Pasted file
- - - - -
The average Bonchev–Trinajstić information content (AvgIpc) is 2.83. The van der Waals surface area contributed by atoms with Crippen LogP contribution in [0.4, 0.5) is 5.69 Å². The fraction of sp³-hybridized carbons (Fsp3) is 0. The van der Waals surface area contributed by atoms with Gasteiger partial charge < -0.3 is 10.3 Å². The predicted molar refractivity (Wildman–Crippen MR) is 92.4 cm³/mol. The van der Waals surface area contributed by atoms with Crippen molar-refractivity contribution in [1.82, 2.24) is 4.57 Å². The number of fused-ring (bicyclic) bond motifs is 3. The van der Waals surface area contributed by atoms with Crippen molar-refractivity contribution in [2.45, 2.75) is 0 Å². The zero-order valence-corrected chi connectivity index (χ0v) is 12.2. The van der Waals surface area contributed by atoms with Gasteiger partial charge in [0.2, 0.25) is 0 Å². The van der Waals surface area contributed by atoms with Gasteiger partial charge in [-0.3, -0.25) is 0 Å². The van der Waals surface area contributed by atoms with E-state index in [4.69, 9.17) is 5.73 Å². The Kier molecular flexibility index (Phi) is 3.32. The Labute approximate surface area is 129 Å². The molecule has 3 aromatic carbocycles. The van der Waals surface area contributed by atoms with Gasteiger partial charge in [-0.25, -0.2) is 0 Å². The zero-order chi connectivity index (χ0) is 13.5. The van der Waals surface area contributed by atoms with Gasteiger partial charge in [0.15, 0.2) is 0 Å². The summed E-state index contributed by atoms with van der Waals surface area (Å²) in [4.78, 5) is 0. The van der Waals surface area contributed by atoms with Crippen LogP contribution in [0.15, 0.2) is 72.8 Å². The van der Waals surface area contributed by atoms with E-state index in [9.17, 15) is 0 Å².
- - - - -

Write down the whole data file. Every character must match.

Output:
The average Bonchev–Trinajstić information content (AvgIpc) is 2.83. The van der Waals surface area contributed by atoms with Crippen LogP contribution in [0.4, 0.5) is 5.69 Å². The fraction of sp³-hybridized carbons (Fsp3) is 0. The van der Waals surface area contributed by atoms with Gasteiger partial charge < -0.3 is 10.3 Å². The predicted molar refractivity (Wildman–Crippen MR) is 92.4 cm³/mol. The van der Waals surface area contributed by atoms with Crippen molar-refractivity contribution in [1.82, 2.24) is 4.57 Å². The number of fused-ring (bicyclic) bond motifs is 3. The van der Waals surface area contributed by atoms with Crippen molar-refractivity contribution in [2.45, 2.75) is 0 Å². The zero-order valence-corrected chi connectivity index (χ0v) is 12.2. The van der Waals surface area contributed by atoms with Gasteiger partial charge in [0.2, 0.25) is 0 Å². The van der Waals surface area contributed by atoms with Gasteiger partial charge in [-0.3, -0.25) is 0 Å². The van der Waals surface area contributed by atoms with E-state index in [4.69, 9.17) is 5.73 Å². The Kier molecular flexibility index (Phi) is 3.32. The Labute approximate surface area is 129 Å². The molecule has 3 aromatic carbocycles. The van der Waals surface area contributed by atoms with Gasteiger partial charge in [-0.25, -0.2) is 0 Å². The zero-order chi connectivity index (χ0) is 13.5. The van der Waals surface area contributed by atoms with Gasteiger partial charge in [0.15, 0.2) is 0 Å². The summed E-state index contributed by atoms with van der Waals surface area (Å²) in [4.78, 5) is 0. The van der Waals surface area contributed by atoms with Crippen LogP contribution in [0.15, 0.2) is 72.8 Å². The van der Waals surface area contributed by atoms with E-state index in [9.17, 15) is 0 Å².